The thoughts and reflections of Aine Morrison, Chief Social Worker for Northern Ireland, as we celebrate 75 years of the NHS.
By Aine Morrison
Chief Social Worker
Today is World Social Work Day. It’s a day that is about celebrating and promoting the profession’s contribution to individuals, families, communities and society. It’s also a day of renewing the social work commitment to social justice and human rights.
And for me as Chief Social Worker, it’s a day for thanking all the social workers in Northern Ireland for their commitment to improving the lives of the people they support.
I was very struck recently by someone describing their experience of having a social worker and the difference it made. They said: “I mattered. It was about me being the best of me. Gave me the encouragement to fight for what was right…”
There are 6,529 social workers in Northern Ireland, working across a variety of different settings and roles, but we all share a common purpose of improving and safeguarding the social wellbeing of individuals, families and communities.
We do this by empowering people to manage their own lives, by promoting people’s independence, by supporting their social inclusion and by helping people to keep safe and well.
In this 75th anniversary year of the NHS, I reflect on the similarity between the NHS’ founding ambition of equal access to health care for all, and social work ethics that emphasise the respect each human being is due and the need to challenge inequality and discrimination.
In Northern Ireland, the NHS provides integrated health and social care services and I’m a believer in the value of that.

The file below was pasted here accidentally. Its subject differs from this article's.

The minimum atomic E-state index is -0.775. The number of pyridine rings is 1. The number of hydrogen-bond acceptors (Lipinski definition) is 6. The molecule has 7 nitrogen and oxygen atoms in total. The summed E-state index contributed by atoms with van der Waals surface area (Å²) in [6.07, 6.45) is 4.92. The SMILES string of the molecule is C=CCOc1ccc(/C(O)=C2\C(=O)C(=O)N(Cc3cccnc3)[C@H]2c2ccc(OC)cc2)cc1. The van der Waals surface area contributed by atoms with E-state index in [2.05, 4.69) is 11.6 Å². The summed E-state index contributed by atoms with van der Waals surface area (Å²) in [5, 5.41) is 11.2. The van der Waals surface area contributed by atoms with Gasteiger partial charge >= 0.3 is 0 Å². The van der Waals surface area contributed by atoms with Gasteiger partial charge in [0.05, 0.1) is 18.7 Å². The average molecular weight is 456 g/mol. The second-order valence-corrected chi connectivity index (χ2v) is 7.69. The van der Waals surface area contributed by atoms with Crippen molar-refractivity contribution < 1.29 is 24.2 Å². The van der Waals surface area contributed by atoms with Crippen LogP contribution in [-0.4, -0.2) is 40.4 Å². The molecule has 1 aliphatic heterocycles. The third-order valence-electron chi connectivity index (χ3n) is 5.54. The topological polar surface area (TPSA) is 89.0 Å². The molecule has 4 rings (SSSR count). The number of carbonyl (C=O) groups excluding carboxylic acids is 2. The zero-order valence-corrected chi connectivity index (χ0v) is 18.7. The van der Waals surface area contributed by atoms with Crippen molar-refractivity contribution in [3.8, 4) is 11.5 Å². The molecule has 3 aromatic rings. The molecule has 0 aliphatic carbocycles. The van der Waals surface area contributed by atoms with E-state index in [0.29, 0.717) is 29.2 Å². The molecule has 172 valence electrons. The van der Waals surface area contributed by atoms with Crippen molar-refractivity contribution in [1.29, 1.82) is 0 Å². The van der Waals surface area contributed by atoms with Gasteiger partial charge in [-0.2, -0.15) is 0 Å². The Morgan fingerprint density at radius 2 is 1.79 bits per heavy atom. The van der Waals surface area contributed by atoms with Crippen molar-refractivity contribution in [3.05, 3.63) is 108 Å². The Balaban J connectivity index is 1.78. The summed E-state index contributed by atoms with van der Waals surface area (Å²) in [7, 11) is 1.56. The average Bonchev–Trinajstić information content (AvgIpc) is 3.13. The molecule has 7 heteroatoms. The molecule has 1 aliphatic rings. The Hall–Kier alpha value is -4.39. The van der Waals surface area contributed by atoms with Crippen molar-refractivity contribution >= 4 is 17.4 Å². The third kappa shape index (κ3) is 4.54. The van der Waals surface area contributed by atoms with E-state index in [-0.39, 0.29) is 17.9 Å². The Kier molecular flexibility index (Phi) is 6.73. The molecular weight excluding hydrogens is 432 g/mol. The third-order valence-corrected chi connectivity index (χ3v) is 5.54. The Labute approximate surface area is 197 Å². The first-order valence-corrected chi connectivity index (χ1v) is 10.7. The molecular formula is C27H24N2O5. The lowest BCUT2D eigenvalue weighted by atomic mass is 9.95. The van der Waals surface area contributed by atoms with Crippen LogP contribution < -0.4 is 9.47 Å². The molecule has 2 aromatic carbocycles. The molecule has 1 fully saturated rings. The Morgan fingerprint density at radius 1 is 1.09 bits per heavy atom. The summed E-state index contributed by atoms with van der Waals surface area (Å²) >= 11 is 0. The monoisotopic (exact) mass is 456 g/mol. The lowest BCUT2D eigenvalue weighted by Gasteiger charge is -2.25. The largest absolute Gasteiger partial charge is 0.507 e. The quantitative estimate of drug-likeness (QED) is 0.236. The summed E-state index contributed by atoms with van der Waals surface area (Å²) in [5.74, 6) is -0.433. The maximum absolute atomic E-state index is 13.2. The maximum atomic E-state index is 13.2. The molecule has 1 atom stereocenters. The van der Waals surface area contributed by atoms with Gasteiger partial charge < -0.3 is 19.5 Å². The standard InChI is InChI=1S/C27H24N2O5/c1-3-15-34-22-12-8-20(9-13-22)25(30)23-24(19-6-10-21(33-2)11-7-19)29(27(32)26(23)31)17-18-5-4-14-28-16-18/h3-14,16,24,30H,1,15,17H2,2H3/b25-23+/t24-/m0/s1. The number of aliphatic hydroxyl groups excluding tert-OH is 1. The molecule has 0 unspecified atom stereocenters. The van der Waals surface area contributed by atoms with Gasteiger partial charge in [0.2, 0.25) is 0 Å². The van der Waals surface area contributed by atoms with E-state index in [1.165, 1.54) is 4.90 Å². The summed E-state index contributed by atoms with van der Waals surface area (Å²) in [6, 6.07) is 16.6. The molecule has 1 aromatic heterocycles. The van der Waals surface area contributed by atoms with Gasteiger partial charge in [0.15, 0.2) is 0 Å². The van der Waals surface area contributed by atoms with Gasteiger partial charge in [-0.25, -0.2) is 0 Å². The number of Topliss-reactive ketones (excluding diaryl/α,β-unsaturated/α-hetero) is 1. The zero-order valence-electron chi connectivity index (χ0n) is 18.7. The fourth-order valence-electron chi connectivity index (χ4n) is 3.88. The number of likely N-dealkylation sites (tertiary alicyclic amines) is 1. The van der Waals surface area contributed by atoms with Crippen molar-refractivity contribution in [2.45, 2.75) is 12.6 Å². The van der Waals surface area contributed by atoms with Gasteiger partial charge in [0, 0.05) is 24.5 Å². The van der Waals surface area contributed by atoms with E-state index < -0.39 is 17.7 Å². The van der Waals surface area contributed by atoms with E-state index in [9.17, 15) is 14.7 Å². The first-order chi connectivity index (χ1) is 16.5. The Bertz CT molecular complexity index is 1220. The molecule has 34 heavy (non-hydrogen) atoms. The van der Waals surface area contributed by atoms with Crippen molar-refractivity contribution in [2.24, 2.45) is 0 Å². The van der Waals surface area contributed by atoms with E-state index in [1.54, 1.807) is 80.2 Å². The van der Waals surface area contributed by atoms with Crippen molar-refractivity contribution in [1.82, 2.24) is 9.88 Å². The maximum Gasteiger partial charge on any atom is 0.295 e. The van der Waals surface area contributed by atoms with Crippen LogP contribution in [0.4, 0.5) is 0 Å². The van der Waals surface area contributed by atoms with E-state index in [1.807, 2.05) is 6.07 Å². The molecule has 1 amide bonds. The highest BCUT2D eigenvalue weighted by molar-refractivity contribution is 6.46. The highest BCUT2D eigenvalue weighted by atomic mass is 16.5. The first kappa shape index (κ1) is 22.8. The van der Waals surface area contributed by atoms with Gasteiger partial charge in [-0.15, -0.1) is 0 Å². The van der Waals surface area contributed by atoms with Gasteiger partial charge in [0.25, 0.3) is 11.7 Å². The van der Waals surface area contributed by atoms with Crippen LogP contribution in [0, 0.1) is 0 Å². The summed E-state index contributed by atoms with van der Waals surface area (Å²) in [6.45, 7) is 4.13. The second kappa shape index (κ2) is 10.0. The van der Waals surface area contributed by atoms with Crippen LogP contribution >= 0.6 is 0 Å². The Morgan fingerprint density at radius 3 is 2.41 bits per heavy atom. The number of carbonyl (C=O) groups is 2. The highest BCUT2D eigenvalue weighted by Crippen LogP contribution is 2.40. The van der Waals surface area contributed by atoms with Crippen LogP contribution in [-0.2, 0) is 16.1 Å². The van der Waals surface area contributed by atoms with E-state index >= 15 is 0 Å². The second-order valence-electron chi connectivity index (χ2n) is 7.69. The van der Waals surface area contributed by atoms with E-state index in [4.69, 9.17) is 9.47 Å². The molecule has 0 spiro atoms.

Integration isn’t without its challenges, but I think it supports us to understand the complex interplay between physical, mental, and social wellbeing and respond better to the needs of the whole person.
Social work brings the social wellbeing perspective to the table.
It's that belief in the fundamental principles of both the NHS and social work that sustains me in the midst of all the pressures that we’re currently experiencing.
However, principles alone are insufficient. It’s important that we create the conditions in which social workers can abide by those principles.
I’m very conscious of the extent of the pressures and I’m very committed to improving the working environment for social work across a whole range of issues including stress, risk, caseload size, staffing levels, working hours, work-life balance, support and development.
I don’t underestimate the extent of the challenge, but I’m always motivated and inspired by the many wonderful examples of social work I see, even in the midst of the pressures.
Just in the last few weeks, I attended the 10th annual Social Work and Social Care Research Conference, an award ceremony for social workers completing quality improvement training, and an early World Social Work Day celebration of coproduction in social work. On each occasion, I have been really impressed by what I have seen.
I’ll sign off with another quote from someone with lived experience of social work who describes the hope she was given: “Hope – they listened to me and valued my thoughts and feelings. They helped me take back control of my life.”
The social work I see gives me hope and confidence in the positive difference our profession can make to people’s lives.
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